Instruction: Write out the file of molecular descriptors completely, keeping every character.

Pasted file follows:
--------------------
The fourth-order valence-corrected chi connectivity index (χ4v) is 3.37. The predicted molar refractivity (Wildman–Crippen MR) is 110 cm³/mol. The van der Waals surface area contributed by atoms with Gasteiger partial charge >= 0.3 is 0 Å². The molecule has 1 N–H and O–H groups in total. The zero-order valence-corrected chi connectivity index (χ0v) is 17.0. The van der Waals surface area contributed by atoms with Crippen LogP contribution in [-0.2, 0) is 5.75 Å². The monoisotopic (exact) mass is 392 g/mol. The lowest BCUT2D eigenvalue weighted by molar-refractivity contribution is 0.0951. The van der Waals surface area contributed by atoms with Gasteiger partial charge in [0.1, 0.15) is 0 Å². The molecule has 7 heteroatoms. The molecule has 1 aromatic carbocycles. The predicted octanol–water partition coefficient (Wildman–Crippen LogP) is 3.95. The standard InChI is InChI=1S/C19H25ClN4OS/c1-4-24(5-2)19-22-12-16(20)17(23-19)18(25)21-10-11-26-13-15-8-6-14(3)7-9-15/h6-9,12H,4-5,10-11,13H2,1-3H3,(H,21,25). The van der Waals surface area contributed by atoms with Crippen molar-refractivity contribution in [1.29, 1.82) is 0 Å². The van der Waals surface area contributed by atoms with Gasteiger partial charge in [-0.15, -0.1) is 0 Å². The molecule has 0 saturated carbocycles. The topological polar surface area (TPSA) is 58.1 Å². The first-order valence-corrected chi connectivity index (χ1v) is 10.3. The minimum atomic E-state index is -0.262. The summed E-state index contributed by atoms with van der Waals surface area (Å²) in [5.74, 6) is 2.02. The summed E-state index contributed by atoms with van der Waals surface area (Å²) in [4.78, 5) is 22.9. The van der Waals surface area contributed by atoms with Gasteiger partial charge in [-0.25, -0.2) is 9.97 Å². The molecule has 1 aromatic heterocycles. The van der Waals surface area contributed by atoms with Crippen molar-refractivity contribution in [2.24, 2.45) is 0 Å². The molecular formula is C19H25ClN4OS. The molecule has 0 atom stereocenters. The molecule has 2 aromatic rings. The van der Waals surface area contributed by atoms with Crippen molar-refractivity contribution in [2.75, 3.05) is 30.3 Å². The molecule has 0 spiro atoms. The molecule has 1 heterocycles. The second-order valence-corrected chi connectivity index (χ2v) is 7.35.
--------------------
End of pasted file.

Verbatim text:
The fourth-order valence-corrected chi connectivity index (χ4v) is 3.37. The predicted molar refractivity (Wildman–Crippen MR) is 110 cm³/mol. The van der Waals surface area contributed by atoms with Gasteiger partial charge >= 0.3 is 0 Å². The molecule has 1 N–H and O–H groups in total. The zero-order valence-corrected chi connectivity index (χ0v) is 17.0. The van der Waals surface area contributed by atoms with Crippen LogP contribution in [-0.2, 0) is 5.75 Å². The monoisotopic (exact) mass is 392 g/mol. The lowest BCUT2D eigenvalue weighted by molar-refractivity contribution is 0.0951. The van der Waals surface area contributed by atoms with Gasteiger partial charge in [0.1, 0.15) is 0 Å². The molecule has 7 heteroatoms. The molecule has 1 aromatic carbocycles. The predicted octanol–water partition coefficient (Wildman–Crippen LogP) is 3.95. The standard InChI is InChI=1S/C19H25ClN4OS/c1-4-24(5-2)19-22-12-16(20)17(23-19)18(25)21-10-11-26-13-15-8-6-14(3)7-9-15/h6-9,12H,4-5,10-11,13H2,1-3H3,(H,21,25). The van der Waals surface area contributed by atoms with Crippen molar-refractivity contribution in [1.29, 1.82) is 0 Å². The van der Waals surface area contributed by atoms with Gasteiger partial charge in [-0.15, -0.1) is 0 Å². The molecule has 0 saturated carbocycles. The topological polar surface area (TPSA) is 58.1 Å². The first-order valence-corrected chi connectivity index (χ1v) is 10.3. The minimum atomic E-state index is -0.262. The summed E-state index contributed by atoms with van der Waals surface area (Å²) in [5.74, 6) is 2.02. The summed E-state index contributed by atoms with van der Waals surface area (Å²) in [4.78, 5) is 22.9. The van der Waals surface area contributed by atoms with Gasteiger partial charge in [-0.25, -0.2) is 9.97 Å². The molecule has 1 aromatic heterocycles. The van der Waals surface area contributed by atoms with Crippen molar-refractivity contribution in [2.24, 2.45) is 0 Å². The molecular formula is C19H25ClN4OS. The molecule has 0 atom stereocenters. The molecule has 2 aromatic rings. The van der Waals surface area contributed by atoms with Crippen molar-refractivity contribution in [2.75, 3.05) is 30.3 Å². The molecule has 0 spiro atoms. The molecule has 1 heterocycles. The second-order valence-corrected chi connectivity index (χ2v) is 7.35.